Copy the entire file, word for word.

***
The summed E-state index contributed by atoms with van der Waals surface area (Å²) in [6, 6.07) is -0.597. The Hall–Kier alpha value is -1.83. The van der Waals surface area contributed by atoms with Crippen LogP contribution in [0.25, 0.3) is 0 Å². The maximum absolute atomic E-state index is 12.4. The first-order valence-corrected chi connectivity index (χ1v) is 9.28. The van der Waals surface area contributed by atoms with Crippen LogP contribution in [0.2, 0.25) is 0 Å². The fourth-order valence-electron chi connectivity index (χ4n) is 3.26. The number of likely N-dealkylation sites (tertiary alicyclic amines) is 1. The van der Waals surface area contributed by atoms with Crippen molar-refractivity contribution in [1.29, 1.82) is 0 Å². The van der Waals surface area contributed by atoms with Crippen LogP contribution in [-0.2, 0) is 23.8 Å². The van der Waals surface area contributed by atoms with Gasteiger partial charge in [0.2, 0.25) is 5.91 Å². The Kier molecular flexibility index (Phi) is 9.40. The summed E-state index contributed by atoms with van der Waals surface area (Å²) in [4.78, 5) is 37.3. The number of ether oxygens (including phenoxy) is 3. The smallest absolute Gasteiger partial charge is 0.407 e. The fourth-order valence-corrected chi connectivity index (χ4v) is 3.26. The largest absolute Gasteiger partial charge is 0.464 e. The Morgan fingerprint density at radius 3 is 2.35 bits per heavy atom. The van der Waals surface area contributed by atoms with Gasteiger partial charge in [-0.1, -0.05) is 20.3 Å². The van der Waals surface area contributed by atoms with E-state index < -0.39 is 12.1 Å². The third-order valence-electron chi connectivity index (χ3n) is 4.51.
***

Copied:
The summed E-state index contributed by atoms with van der Waals surface area (Å²) in [6, 6.07) is -0.597. The Hall–Kier alpha value is -1.83. The van der Waals surface area contributed by atoms with Crippen LogP contribution in [0.25, 0.3) is 0 Å². The maximum absolute atomic E-state index is 12.4. The first-order valence-corrected chi connectivity index (χ1v) is 9.28. The van der Waals surface area contributed by atoms with Crippen LogP contribution in [0.2, 0.25) is 0 Å². The fourth-order valence-electron chi connectivity index (χ4n) is 3.26. The number of likely N-dealkylation sites (tertiary alicyclic amines) is 1. The van der Waals surface area contributed by atoms with Crippen molar-refractivity contribution in [1.29, 1.82) is 0 Å². The van der Waals surface area contributed by atoms with Crippen LogP contribution in [-0.2, 0) is 23.8 Å². The van der Waals surface area contributed by atoms with Gasteiger partial charge in [0.2, 0.25) is 5.91 Å². The Kier molecular flexibility index (Phi) is 9.40. The summed E-state index contributed by atoms with van der Waals surface area (Å²) in [4.78, 5) is 37.3. The number of ether oxygens (including phenoxy) is 3. The smallest absolute Gasteiger partial charge is 0.407 e. The fourth-order valence-corrected chi connectivity index (χ4v) is 3.26. The largest absolute Gasteiger partial charge is 0.464 e. The Morgan fingerprint density at radius 3 is 2.35 bits per heavy atom. The van der Waals surface area contributed by atoms with Gasteiger partial charge in [-0.1, -0.05) is 20.3 Å². The van der Waals surface area contributed by atoms with E-state index < -0.39 is 12.1 Å². The third-order valence-electron chi connectivity index (χ3n) is 4.51.